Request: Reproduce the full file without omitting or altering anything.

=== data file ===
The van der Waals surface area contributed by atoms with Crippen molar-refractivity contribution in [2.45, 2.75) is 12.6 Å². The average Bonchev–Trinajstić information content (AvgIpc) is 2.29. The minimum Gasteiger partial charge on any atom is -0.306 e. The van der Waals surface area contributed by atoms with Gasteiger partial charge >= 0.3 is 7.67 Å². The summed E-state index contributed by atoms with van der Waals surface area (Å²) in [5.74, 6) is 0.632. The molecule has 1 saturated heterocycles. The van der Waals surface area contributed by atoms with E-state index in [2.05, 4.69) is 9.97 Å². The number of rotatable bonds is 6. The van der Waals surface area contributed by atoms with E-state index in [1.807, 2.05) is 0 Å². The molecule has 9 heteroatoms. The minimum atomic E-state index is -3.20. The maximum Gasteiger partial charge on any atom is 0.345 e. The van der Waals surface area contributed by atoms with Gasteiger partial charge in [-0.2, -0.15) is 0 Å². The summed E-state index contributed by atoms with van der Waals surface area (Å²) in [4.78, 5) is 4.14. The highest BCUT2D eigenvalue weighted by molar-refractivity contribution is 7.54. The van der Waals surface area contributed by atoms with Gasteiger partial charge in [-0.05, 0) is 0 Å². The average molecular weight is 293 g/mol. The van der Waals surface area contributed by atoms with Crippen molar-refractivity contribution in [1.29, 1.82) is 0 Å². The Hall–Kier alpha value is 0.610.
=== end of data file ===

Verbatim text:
The van der Waals surface area contributed by atoms with Crippen molar-refractivity contribution in [2.45, 2.75) is 12.6 Å². The average Bonchev–Trinajstić information content (AvgIpc) is 2.29. The minimum Gasteiger partial charge on any atom is -0.306 e. The van der Waals surface area contributed by atoms with Gasteiger partial charge >= 0.3 is 7.67 Å². The summed E-state index contributed by atoms with van der Waals surface area (Å²) in [5.74, 6) is 0.632. The molecule has 1 saturated heterocycles. The van der Waals surface area contributed by atoms with E-state index in [2.05, 4.69) is 9.97 Å². The number of rotatable bonds is 6. The van der Waals surface area contributed by atoms with E-state index in [1.807, 2.05) is 0 Å². The molecule has 9 heteroatoms. The minimum atomic E-state index is -3.20. The maximum Gasteiger partial charge on any atom is 0.345 e. The van der Waals surface area contributed by atoms with Gasteiger partial charge in [-0.2, -0.15) is 0 Å². The summed E-state index contributed by atoms with van der Waals surface area (Å²) in [4.78, 5) is 4.14. The highest BCUT2D eigenvalue weighted by molar-refractivity contribution is 7.54. The van der Waals surface area contributed by atoms with Gasteiger partial charge in [-0.05, 0) is 0 Å². The average molecular weight is 293 g/mol. The van der Waals surface area contributed by atoms with Crippen molar-refractivity contribution in [1.29, 1.82) is 0 Å². The Hall–Kier alpha value is 0.610.